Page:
Laboratory data is a data that represents various health parameters measurements, such as blood chemistry, lipids, urinary values, cell cultures, microbiology, virology and other assays specific to the protocol. Laboratory data can be manually entered into EDC system, though the importing setting might be also adjusted to make the transfer of laboratory data from specific equipment into EDC uniform and error-low. Good Clinical Practice (GCP) guidelines require that all the labs employed in a particular clinical study have full documentation, data-audit trails, respective SOPs, professional staff, archiving system of samples and data, and routine quality assurance inspections.
SERIOUS ADVERSE EVENT (SAE) HANDLING
Patients enrolled in a clinical study can have some undesirable experiences which are called adverse events (AEs). AE form usually includes the text describing the event, start/stop date, different indicators including severity, frequency, relationship to drug/medical device and actions taken. Though, normal data entry guidelines should sufficiently cover the requirements for data entry of AE data, there might be special procedures applied that describe allowed and required changes to reported terms to facilitate coding process. In addition, AE terms are subjected to medical coding and in case of AE being defined as SAE it must be reported to respective a safety group or safety coordinator.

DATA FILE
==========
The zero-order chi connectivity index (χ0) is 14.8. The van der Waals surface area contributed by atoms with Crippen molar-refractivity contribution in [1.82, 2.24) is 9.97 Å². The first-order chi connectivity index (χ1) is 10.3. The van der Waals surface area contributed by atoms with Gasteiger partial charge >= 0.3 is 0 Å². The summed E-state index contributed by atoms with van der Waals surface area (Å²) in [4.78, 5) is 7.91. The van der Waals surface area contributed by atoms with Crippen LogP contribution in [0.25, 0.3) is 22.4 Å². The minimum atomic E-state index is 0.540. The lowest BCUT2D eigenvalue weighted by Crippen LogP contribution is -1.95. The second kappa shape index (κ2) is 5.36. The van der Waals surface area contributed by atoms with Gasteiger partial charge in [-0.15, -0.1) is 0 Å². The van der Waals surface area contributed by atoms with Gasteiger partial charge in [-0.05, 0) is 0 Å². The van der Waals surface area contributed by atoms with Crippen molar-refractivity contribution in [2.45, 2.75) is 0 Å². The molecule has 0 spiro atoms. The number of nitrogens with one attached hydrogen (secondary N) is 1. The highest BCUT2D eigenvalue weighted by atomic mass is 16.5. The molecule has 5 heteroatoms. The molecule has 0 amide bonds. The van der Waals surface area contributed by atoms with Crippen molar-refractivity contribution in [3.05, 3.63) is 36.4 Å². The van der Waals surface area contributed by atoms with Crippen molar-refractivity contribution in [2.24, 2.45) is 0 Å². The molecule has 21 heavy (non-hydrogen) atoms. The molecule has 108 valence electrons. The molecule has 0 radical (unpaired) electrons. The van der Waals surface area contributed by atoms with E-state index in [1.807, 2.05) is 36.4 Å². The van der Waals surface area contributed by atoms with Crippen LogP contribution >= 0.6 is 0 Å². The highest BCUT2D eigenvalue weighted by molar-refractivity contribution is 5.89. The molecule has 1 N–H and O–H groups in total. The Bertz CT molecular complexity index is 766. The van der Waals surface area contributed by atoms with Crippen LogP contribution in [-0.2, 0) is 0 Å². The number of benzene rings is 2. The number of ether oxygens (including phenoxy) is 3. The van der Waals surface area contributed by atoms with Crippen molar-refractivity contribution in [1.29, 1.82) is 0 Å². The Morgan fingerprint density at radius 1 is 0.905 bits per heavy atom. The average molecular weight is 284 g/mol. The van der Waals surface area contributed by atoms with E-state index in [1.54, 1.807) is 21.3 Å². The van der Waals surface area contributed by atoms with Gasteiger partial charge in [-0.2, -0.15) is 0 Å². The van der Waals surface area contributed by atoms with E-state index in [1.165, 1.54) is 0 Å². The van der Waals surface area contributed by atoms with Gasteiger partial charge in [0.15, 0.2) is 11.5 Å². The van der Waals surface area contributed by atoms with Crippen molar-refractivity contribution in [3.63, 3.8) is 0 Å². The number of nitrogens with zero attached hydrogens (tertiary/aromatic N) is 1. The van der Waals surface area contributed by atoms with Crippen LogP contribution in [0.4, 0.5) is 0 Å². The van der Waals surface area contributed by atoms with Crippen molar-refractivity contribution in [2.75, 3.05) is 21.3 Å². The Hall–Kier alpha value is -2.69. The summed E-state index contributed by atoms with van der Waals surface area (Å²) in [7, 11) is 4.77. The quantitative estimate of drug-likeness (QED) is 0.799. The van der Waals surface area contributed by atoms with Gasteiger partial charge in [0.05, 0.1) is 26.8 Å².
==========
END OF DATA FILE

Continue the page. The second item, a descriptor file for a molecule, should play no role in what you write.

CREATING REPORTS AND TRANSFERRING DATA
Data reports can be categorized into two groups: standard reports are consisting of standard representation of the data that is generated over and over on one data set, while customized reports represent the reports, format and content of which are requested by user and are generated just once. The identification of what data should be included in the report or transfer one might ask three following questions: “From where,” “Exactly what,” and “When?”. Clearly answered these questions will be a good foundation for generation high quality data reports. Transferring of the data to internal or external groups also belongs to the data management activities. Because transferring of the data almost always involves safety and efficacy information, the degree of efforts dedicated to data transfer must be much higher than that for most of reports.